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Kenneth Weishuhn

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Subject: Bullycide, Suicide among LGBT youth, Bullying, List of LGBT-related suicides, Andy Hickson
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Kenneth Weishuhn

Kenneth Weishuhn
Born Kenneth James "Rodney" Weishuhn Jr.
May 27, 1997
Died April 15, 2012(2012-04-15) (aged 14)
Paullina, Iowa
Cause of death Suicide by hanging
Resting place Pleasant Hill Cemetery, Primghar, Iowa
Nationality American
Citizenship United States
Alma mater South O'Brien High School
Known for Suicide
Parent(s) Kenneth J. Weishuhn Sr. and Jeannie Chambers (née Barrows)

Kenneth Weishuhn (May 27, 1997 – April 15, 2012) was a teenager who is known for his suicide as a result of bullying for being a gay youth.


Kenneth James "Rodney" Weishuhn Jr. attended South O'Brien High School as a freshman in Paullina, Iowa, along with his sister Kayla, a sophomore.[1] Weishuhn, then 14 years old, was bullied in person, death threats were sent to his mobile phone, and he was the subject of a Facebook hate group. He was targeted for being gay, having come out one month before his suicide, Weishuhn told his mother, Jeannie Chambers, "Mom, you don't know how it feels to be hated." The bullying was characterized as "aggressive",[2] "merciless"[3] and "overwhelming".[4] In response to the bullying, Weishuhn took his own life in April 2012.[5] He hanged himself in the family's garage and was discovered in the early morning hours on April 15, 2012 by stepfather Kenny Chambers. Kayla stated "The sound of his scream traumatized me for the longest time."[6][7]

A vigil was held at the Cedar Rapids 1st Avenue Bridge on April 24, 2012. A Facebook group dedicated to Weishuhn's memory gained about 1500 followers within the week of his suicide, which is double the amount of people in his home town.[8] Funeral services were held at Grace Lutheran Church in Primghar and burial at Pleasant Hill Cemetery in Primghar.[2]

Effects, aftermath

National attention

Weishuhn's suicide prompted nationwide coverage of bullying and its effect on LGBT youth. Coverage of the suicide and the bullying that prompted it appeared in the Huffington Post,[5] the Washington Post,[9] Queerty,[10] Fox News,[11] the Sioux City Journal,[2] Daily Kos[12] and many other outlets.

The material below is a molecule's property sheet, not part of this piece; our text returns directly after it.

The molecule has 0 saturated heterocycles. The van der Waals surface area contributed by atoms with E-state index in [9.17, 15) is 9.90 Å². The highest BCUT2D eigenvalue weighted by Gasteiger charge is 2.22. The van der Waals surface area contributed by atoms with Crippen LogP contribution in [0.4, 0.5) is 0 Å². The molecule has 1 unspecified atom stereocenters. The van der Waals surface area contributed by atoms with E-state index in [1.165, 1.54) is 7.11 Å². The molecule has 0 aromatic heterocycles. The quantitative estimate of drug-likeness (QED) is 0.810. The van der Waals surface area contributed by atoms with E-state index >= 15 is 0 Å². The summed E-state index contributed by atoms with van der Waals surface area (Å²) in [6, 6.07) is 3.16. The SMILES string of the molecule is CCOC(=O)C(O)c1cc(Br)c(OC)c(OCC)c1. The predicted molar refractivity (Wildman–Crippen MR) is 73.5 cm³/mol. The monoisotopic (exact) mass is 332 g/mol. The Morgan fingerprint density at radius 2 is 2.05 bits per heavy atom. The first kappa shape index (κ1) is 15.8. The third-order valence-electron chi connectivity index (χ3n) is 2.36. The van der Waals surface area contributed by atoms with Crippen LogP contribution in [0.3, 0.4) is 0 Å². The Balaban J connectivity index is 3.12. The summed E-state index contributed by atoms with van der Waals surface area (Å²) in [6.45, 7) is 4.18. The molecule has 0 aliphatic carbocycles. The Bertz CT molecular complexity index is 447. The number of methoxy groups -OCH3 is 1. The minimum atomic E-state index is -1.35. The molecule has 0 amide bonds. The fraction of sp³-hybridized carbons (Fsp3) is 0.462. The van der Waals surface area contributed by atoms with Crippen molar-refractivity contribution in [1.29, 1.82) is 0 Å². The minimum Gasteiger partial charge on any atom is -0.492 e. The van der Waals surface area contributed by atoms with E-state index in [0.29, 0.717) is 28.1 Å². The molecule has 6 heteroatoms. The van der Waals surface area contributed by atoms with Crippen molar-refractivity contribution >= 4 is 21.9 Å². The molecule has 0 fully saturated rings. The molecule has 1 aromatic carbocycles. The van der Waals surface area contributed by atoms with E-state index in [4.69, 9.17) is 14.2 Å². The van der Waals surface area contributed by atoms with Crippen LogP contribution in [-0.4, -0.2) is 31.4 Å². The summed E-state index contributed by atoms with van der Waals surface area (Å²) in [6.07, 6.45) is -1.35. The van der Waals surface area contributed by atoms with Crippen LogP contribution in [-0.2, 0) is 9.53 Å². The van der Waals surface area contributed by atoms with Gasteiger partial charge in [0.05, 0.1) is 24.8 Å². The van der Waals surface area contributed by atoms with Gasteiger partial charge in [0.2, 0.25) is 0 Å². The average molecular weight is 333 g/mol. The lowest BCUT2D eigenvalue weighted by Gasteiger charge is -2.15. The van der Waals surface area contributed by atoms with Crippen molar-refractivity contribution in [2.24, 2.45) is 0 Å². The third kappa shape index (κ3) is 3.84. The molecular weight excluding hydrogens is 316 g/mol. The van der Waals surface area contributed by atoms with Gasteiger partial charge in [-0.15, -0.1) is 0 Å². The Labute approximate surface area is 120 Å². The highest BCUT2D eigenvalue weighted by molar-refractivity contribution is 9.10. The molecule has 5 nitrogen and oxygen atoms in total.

USA Today questioned if bullies should be treated as criminals in reference to Weishuhn and his suicide and announced "Tragic suicides such as K.J.'s have galvanized educators into a zero-tolerance stance on bullying, and a recent analysis by the U.S. Department of Education shows that state lawmakers nationwide are increasingly willing to criminalize bullying behavior, even as experts wonder whether doing so will have the intended effect: to curb the behavior and improve the learning atmosphere."[13]

The Des Moines Register wrote "Kenneth Weishuhn’s name has been invoked far and wide in the struggle to stem bullying and advance gay rights" and reported on singer Madonna flashing Weishuhn’s photo on stage in the middle of her European concert tour.[7]

Weishuhn's mother has said she was unsure if she wants to pursue charges against the school or the bullies. She stated "I really don’t want to ruin somebody else’s life, or take someone else’s son or daughter from them. But, I don’t know what it’s going to take to get it to stop."[10] Later in 2012, prosecutors could not find sufficient evidence to prosecute anyone for specific criminal acts. As laws in Iowa do not cover bullying, O'Brien County Sheriff Michael Anderson said he agreed with the decision not to file charges.[14]

Family troubles

Weishuhn's suicide was hard on the family, with sister Kayla stating she was "traumatized" by events and still had to attend school with the bullies through the remainder of her high school years.[7]

Mother Jeannie Chambers spent 6.5 years in a federal penitentiary for manufacturing and distribution of methamphetamine. After the prison sentence, Chambers was to be on supervised release for the next 8 years.

Stepfather Kenny Chambers previously was battling testicular cancer, but as of late 2013 he was in remission. Kenny served 60 months for the same methamphetamine charge, as compared to Jeannie's 90 months. Both entered their plea agreements in February 2005 and had served time and been released by Weishuhn's suicide.[15]

See also


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